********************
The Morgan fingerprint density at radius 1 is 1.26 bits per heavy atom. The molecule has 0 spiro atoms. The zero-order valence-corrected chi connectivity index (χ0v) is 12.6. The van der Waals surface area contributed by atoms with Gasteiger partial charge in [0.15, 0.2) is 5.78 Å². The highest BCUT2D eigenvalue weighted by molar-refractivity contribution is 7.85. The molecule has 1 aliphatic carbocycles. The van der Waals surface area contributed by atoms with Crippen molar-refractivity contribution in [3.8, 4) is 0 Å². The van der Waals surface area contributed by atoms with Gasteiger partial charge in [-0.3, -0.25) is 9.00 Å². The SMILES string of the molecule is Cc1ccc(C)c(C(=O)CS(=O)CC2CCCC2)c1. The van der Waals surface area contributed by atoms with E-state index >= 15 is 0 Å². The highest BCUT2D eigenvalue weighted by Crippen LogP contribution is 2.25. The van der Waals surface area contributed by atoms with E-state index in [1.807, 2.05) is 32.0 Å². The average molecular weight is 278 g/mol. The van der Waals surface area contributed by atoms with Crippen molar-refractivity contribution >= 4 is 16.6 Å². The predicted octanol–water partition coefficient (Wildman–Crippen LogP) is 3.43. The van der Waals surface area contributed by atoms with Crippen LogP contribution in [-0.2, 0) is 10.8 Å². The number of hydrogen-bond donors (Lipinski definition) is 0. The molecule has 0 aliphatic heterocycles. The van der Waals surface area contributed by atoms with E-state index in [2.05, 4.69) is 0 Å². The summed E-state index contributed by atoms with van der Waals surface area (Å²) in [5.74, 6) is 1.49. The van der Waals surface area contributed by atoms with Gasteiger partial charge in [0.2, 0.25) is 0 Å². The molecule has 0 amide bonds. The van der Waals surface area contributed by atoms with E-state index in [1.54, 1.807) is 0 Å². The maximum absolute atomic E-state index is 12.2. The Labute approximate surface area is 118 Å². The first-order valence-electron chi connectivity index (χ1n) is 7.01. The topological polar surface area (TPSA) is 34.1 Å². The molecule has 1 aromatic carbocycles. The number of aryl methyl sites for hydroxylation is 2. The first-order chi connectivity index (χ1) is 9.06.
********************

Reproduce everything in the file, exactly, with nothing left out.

The Morgan fingerprint density at radius 1 is 1.26 bits per heavy atom. The molecule has 0 spiro atoms. The zero-order valence-corrected chi connectivity index (χ0v) is 12.6. The van der Waals surface area contributed by atoms with Gasteiger partial charge in [0.15, 0.2) is 5.78 Å². The highest BCUT2D eigenvalue weighted by molar-refractivity contribution is 7.85. The molecule has 1 aliphatic carbocycles. The van der Waals surface area contributed by atoms with Crippen molar-refractivity contribution in [3.8, 4) is 0 Å². The van der Waals surface area contributed by atoms with Gasteiger partial charge in [-0.3, -0.25) is 9.00 Å². The SMILES string of the molecule is Cc1ccc(C)c(C(=O)CS(=O)CC2CCCC2)c1. The van der Waals surface area contributed by atoms with E-state index >= 15 is 0 Å². The highest BCUT2D eigenvalue weighted by Crippen LogP contribution is 2.25. The van der Waals surface area contributed by atoms with E-state index in [1.807, 2.05) is 32.0 Å². The average molecular weight is 278 g/mol. The van der Waals surface area contributed by atoms with Crippen molar-refractivity contribution >= 4 is 16.6 Å². The predicted octanol–water partition coefficient (Wildman–Crippen LogP) is 3.43. The van der Waals surface area contributed by atoms with Crippen LogP contribution in [-0.2, 0) is 10.8 Å². The number of hydrogen-bond donors (Lipinski definition) is 0. The molecule has 0 aliphatic heterocycles. The van der Waals surface area contributed by atoms with E-state index in [2.05, 4.69) is 0 Å². The summed E-state index contributed by atoms with van der Waals surface area (Å²) in [5.74, 6) is 1.49. The van der Waals surface area contributed by atoms with Gasteiger partial charge in [0.2, 0.25) is 0 Å². The molecule has 0 amide bonds. The van der Waals surface area contributed by atoms with E-state index in [1.54, 1.807) is 0 Å². The maximum absolute atomic E-state index is 12.2. The Labute approximate surface area is 118 Å². The first-order valence-electron chi connectivity index (χ1n) is 7.01. The topological polar surface area (TPSA) is 34.1 Å². The molecule has 1 aromatic carbocycles. The number of aryl methyl sites for hydroxylation is 2. The first-order chi connectivity index (χ1) is 9.06.